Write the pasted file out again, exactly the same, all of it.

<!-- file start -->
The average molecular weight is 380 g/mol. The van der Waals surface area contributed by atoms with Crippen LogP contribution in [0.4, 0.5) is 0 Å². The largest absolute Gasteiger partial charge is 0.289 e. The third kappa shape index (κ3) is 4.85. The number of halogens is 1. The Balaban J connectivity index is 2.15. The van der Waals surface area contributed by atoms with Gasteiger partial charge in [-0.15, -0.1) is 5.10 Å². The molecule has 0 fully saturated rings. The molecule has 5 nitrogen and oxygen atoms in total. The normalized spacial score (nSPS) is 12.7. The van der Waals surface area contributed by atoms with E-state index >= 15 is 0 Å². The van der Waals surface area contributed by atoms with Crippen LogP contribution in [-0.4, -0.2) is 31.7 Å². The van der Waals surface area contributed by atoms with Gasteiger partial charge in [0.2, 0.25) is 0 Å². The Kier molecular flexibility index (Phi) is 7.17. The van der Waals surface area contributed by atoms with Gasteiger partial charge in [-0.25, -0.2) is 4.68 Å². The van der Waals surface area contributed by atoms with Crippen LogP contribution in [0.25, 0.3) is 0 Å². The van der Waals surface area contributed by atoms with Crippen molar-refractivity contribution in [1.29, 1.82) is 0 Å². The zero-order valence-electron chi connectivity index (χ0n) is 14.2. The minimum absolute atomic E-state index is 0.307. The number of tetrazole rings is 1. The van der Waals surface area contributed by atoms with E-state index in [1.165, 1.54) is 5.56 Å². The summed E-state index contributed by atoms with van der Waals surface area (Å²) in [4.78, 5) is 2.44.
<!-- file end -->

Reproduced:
The average molecular weight is 380 g/mol. The van der Waals surface area contributed by atoms with Crippen LogP contribution in [0.4, 0.5) is 0 Å². The largest absolute Gasteiger partial charge is 0.289 e. The third kappa shape index (κ3) is 4.85. The number of halogens is 1. The Balaban J connectivity index is 2.15. The van der Waals surface area contributed by atoms with Gasteiger partial charge in [-0.15, -0.1) is 5.10 Å². The molecule has 0 fully saturated rings. The molecule has 5 nitrogen and oxygen atoms in total. The normalized spacial score (nSPS) is 12.7. The van der Waals surface area contributed by atoms with E-state index >= 15 is 0 Å². The van der Waals surface area contributed by atoms with Crippen LogP contribution in [-0.4, -0.2) is 31.7 Å². The van der Waals surface area contributed by atoms with Gasteiger partial charge in [0.2, 0.25) is 0 Å². The Kier molecular flexibility index (Phi) is 7.17. The van der Waals surface area contributed by atoms with Gasteiger partial charge in [-0.25, -0.2) is 4.68 Å². The van der Waals surface area contributed by atoms with Crippen LogP contribution in [0.25, 0.3) is 0 Å². The van der Waals surface area contributed by atoms with Crippen molar-refractivity contribution in [1.29, 1.82) is 0 Å². The zero-order valence-electron chi connectivity index (χ0n) is 14.2. The minimum absolute atomic E-state index is 0.307. The number of tetrazole rings is 1. The van der Waals surface area contributed by atoms with E-state index in [1.165, 1.54) is 5.56 Å². The summed E-state index contributed by atoms with van der Waals surface area (Å²) in [4.78, 5) is 2.44.